Soluble CD14 Subtype in Peripheral Blood Is a Biomarker for Early Diagnosis of Sepsis

Wuqiong Zhou MD; Heping Rao PhD; Qiuming Ding MD; Xiang Lou MMS; Jianjiang Shen MPH; Bin Ye MD; Caixia Xiang PhD


Lab Med. 2020;51(6):614-619. 

In This Article

Abstract and Introduction


Objective: To study the value of serum soluble CD14 subtype (sCD14-ST) in early diagnosis of sepsis.

Methods: Seventy-two patients were diagnosed with systemic inflammatory response syndrome, sepsis, or septic shock. Peripheral blood was collected at 0, 12, 24, and 48 hours after admission to the hospital. Levels of sCD14-ST, procalcitonin (PCT), hypersensitive C-reactive protein (CRP), and white blood cells (WBC) were determined.

Results: Levels of sCD14-ST in the patients with septic shock were higher than those in the other patients (P < .01) and peaked at 48 h. PCT and CRP levels were similar in the patients at admission but increased by 5 times to 10 times in the next 48 h, especially in the patients with septic shock. WBC levels remained high and did not change dramatically. Receiver operating characteristic analysis revealed that the area under the curve, sensitivity, and specificity values of sCD14-ST to diagnose sepsis were much higher than those of the other markers.

Conclusion: Compared with PCT, CRP, and WBC, sCD14-ST is a better biomarker for the early diagnosis of sepsis.


Sepsis is a systemic inflammatory response caused by local infection, which develops rapidly and can lead to death with multiple tissue damage and multiple organ failure.[1,2] The mortality rate of sepsis can be up to 40%, and the incidence of sepsis has increased by 1.5% per year.[3,4] For every 1-hour delay in effective antibiotic treatment during the first 6 hours of sepsis, the death rate of patients increases by about 7.6%,[5] and antibiotic treatment after 24 hours of the onset of sepsis is generally not effective.[6] A 1991 consensus conference developed the initial definition of sepsis, which included an excessive focus on inflammation and on the inadequate specificity and sensitivity of the systemic inflammatory response syndrome (SIRS) criteria.[7] The Third International Consensus Conference defined sepsis as "life-threatening organ dysfunction caused by a dysregulated host response to infection." [8]

Early diagnosis of sepsis is very important to reduce mortality. Currently, procalcitonin (PCT) is used as a biomarker in the clinical diagnosis of sepsis. The level of PCT increases significantly in sepsis, especially in patients with positive blood culture or septic shock.[9] However, false-negative results might occur in some patients with sepsis, especially in the early stage when the PCT level is low.[10,11] Furthermore, PCT can be nonspecifically elevated in certain clinical contexts, such as some end-organ dysfunctions, postsurgical anastomotic leaks, acute kidney injury, cardiogenic shock, anaphylaxis, and complications after intracerebral hemorrhage.[12,13] Blood culture is the "gold standard" for the diagnosis of sepsis; however, it usually takes 48 to 72 hours, and its sensitivity is low.[14] In addition, C-reactive protein (CRP) and white blood cells (WBC) are commonly used markers to screen for infection; however, in the diagnosis of sepsis, their specificity and reliability are low.[15] Moreover, besides infection, high levels of CRP and WBC are found in noninfectious stress, trauma, aseptic inflammation, and tumors.[15]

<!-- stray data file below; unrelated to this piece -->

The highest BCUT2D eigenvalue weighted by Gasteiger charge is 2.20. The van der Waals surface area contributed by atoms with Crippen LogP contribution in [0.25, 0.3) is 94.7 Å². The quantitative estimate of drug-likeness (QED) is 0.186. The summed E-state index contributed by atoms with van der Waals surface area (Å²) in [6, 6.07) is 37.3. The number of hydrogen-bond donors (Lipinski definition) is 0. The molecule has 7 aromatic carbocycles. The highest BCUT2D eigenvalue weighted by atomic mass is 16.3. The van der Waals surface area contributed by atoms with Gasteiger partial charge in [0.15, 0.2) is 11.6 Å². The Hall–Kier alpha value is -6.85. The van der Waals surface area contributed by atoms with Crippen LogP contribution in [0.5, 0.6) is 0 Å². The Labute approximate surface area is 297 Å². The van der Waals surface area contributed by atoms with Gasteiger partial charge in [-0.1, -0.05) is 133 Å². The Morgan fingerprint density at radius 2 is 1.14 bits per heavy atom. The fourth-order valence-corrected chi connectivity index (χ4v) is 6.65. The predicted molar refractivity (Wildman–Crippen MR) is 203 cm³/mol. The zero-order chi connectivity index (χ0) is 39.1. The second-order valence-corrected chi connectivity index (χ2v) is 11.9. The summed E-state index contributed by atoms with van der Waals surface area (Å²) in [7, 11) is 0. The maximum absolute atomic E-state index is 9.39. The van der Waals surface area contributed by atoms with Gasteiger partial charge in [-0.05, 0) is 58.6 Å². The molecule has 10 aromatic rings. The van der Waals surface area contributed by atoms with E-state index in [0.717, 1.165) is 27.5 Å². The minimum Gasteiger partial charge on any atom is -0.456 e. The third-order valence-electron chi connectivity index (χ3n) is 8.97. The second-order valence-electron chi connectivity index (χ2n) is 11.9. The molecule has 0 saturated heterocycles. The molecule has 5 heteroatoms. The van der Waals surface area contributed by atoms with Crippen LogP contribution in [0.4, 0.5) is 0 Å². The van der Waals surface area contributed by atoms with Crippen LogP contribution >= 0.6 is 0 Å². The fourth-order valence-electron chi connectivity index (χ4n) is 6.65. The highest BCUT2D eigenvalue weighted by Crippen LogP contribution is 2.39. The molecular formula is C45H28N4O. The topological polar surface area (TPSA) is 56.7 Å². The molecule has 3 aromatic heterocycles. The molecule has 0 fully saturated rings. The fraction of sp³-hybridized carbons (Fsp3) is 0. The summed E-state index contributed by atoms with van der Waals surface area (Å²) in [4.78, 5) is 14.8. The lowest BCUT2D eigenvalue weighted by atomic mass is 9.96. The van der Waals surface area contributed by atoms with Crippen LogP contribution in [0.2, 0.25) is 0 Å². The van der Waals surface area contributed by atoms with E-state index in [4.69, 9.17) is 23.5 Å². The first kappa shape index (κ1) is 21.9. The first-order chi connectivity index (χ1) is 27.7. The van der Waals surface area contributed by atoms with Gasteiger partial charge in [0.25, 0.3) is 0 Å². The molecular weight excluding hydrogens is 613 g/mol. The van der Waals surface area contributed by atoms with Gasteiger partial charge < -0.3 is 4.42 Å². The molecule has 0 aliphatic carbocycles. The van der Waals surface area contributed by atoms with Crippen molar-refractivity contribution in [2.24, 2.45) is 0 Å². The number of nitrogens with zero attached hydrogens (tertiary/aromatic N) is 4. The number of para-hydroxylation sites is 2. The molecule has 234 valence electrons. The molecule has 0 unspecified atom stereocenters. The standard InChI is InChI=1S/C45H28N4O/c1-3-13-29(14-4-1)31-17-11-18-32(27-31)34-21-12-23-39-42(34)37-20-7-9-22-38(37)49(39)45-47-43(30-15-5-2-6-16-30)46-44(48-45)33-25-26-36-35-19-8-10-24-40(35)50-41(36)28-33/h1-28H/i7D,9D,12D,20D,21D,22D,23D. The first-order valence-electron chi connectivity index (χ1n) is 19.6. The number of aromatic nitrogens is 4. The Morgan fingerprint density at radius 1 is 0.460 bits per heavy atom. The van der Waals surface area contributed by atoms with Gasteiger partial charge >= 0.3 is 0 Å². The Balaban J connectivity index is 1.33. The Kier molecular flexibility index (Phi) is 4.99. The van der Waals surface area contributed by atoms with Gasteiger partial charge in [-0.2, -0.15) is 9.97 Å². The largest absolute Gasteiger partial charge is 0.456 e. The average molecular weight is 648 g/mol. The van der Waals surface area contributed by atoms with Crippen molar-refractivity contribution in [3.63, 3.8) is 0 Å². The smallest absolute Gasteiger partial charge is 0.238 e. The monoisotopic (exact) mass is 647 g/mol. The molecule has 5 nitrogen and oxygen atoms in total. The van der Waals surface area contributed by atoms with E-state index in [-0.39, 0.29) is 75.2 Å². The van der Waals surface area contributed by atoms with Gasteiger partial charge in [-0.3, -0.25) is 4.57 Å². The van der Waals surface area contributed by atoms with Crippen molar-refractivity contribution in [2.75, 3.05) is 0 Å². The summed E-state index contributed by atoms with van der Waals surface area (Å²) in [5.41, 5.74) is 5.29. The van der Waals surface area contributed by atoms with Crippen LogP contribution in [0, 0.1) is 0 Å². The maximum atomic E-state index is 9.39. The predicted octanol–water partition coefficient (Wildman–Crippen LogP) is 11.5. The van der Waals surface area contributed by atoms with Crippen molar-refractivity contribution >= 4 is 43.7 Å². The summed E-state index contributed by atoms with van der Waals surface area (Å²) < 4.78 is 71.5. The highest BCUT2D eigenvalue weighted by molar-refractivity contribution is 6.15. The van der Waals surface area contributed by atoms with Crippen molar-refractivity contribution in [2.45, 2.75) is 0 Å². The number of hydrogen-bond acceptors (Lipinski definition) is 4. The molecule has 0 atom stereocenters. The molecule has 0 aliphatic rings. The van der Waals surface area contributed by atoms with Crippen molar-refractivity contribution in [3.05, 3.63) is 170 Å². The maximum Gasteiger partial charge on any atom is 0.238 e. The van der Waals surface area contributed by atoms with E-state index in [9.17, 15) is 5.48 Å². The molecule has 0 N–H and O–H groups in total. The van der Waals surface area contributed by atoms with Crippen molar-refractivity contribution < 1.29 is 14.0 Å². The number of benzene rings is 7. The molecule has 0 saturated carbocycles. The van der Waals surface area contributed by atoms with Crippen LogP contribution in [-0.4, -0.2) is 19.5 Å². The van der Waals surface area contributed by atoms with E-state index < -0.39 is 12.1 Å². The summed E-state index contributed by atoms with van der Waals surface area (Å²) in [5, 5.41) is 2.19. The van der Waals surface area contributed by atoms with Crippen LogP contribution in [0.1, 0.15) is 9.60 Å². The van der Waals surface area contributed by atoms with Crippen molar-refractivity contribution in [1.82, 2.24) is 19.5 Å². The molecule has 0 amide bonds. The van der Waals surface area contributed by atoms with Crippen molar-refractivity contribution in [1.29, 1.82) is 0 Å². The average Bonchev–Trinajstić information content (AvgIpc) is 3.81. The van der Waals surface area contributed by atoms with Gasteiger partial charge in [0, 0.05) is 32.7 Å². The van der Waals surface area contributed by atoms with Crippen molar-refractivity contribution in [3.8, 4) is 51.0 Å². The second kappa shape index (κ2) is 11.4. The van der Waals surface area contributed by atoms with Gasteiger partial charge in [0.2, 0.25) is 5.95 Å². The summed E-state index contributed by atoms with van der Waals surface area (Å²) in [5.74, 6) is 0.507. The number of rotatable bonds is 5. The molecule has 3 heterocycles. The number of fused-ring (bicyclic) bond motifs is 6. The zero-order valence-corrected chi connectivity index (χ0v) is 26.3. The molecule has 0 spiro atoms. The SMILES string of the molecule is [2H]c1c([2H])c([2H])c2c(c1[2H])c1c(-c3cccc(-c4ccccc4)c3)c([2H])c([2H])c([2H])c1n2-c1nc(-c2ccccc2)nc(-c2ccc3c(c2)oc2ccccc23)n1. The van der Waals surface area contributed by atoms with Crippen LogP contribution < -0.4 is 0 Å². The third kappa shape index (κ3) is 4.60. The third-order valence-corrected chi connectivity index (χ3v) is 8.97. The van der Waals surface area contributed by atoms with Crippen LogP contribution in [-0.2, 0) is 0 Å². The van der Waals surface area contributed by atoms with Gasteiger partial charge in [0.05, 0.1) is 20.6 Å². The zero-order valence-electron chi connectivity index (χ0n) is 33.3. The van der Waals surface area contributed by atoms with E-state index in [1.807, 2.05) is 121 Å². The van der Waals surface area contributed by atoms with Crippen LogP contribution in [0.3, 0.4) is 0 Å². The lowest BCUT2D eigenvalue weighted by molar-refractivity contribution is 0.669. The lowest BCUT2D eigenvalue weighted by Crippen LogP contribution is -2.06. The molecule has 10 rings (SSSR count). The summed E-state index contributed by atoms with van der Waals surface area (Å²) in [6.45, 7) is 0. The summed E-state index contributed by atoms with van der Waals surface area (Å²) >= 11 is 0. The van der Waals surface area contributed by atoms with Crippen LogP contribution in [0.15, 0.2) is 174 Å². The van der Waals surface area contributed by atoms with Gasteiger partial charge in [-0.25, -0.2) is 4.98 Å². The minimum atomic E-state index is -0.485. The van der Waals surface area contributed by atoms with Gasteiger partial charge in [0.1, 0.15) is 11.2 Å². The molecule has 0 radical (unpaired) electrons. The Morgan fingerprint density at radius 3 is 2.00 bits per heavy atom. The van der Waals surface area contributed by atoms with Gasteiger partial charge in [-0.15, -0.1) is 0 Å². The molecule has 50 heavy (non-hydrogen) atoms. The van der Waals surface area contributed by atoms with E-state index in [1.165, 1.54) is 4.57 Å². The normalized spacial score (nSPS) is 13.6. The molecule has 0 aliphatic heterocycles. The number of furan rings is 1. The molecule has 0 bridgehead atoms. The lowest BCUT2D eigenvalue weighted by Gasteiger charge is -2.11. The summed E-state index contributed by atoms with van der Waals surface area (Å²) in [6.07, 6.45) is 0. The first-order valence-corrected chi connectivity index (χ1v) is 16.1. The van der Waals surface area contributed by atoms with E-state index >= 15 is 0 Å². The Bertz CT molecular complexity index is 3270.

CD14 is the receptor for the lipopolysaccharide (LPS)–LPS binding protein complex and exists in 2 forms, the membrane bound type (mCD14) and the soluble type (sCD14).[16] sCD14 exists in plasma and originates from secreted mCD14.[16–18] CD14 mediates the cell response to LPS and activates the Toll-like receptor 4-specific proinflammatory signaling cascade.[19] CD14 is also involved in the recognition of a wide variety of other bacterial products, such as peptidoglycans of gram-positive bacteria, and it reaches high levels in the early stage of sepsis.[17–19] During systemic inflammation or bacterial infections, circulating plasma proteases cleave the soluble fraction of CD14 to generate a truncated form named sCD14 subtype (sCD14-ST), also known as presepsin.[20] The release of sCD14-ST is a very fast response. Chenevier-Gobeaux et al[21] constructed an in vitro experimental model of sepsis by challenging THP-1 cells, a human monocytic cell line, with LPS, and found that sCD14 could be detected at 1 h and peaked at 3 h after LPS exposure. To observe the changes in sCD14-ST in patients with sepsis and explore its potential value in the early diagnosis of sepsis, we detected the serum sCD14-ST levels in patients with SIRS or sepsis at 0, 12, 24, and 48 hours after admission to the intensive care unit (ICU) and compared its diagnostic value for sepsis with that of WBC, CRP, and PCT using receiver operating characteristic (ROC) analysis. We found sCD14-ST levels increased in the very early stage, especially in patients with septic shock. The sensitivity and specificity of sCD14-ST to diagnose sepsis were better than those of PCT, CRP, and WBC.